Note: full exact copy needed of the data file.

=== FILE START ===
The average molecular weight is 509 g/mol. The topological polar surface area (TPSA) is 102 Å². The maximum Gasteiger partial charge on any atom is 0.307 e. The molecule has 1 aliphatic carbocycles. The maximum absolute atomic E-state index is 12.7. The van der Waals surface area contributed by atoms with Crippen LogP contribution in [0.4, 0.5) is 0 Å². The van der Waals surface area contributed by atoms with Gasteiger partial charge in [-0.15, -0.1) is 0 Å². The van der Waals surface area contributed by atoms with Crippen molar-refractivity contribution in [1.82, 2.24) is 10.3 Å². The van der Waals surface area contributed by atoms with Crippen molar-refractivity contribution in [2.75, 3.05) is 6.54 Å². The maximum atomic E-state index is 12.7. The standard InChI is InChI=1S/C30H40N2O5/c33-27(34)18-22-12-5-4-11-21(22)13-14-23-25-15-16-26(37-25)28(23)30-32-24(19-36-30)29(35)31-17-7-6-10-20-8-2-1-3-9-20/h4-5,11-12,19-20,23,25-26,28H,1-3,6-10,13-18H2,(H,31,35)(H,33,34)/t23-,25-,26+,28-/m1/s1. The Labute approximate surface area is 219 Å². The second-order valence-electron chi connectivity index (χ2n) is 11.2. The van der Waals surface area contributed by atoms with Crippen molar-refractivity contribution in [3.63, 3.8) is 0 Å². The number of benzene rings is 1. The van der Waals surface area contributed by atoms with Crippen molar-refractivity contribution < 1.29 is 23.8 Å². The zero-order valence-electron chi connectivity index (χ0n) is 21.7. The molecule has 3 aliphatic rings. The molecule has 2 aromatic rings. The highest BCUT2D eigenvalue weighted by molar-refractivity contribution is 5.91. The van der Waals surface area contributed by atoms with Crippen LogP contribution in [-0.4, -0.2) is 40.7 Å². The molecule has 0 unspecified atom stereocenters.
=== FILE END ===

The average molecular weight is 509 g/mol. The topological polar surface area (TPSA) is 102 Å². The maximum Gasteiger partial charge on any atom is 0.307 e. The molecule has 1 aliphatic carbocycles. The maximum absolute atomic E-state index is 12.7. The van der Waals surface area contributed by atoms with Crippen LogP contribution in [0.4, 0.5) is 0 Å². The van der Waals surface area contributed by atoms with Gasteiger partial charge in [-0.15, -0.1) is 0 Å². The van der Waals surface area contributed by atoms with Crippen molar-refractivity contribution in [1.82, 2.24) is 10.3 Å². The van der Waals surface area contributed by atoms with Crippen molar-refractivity contribution in [2.75, 3.05) is 6.54 Å². The maximum atomic E-state index is 12.7. The standard InChI is InChI=1S/C30H40N2O5/c33-27(34)18-22-12-5-4-11-21(22)13-14-23-25-15-16-26(37-25)28(23)30-32-24(19-36-30)29(35)31-17-7-6-10-20-8-2-1-3-9-20/h4-5,11-12,19-20,23,25-26,28H,1-3,6-10,13-18H2,(H,31,35)(H,33,34)/t23-,25-,26+,28-/m1/s1. The Labute approximate surface area is 219 Å². The second-order valence-electron chi connectivity index (χ2n) is 11.2. The van der Waals surface area contributed by atoms with Crippen molar-refractivity contribution in [3.63, 3.8) is 0 Å². The number of benzene rings is 1. The van der Waals surface area contributed by atoms with Crippen molar-refractivity contribution < 1.29 is 23.8 Å². The zero-order valence-electron chi connectivity index (χ0n) is 21.7. The molecule has 3 aliphatic rings. The molecule has 2 aromatic rings. The highest BCUT2D eigenvalue weighted by molar-refractivity contribution is 5.91. The van der Waals surface area contributed by atoms with Crippen LogP contribution in [-0.4, -0.2) is 40.7 Å². The molecule has 0 unspecified atom stereocenters.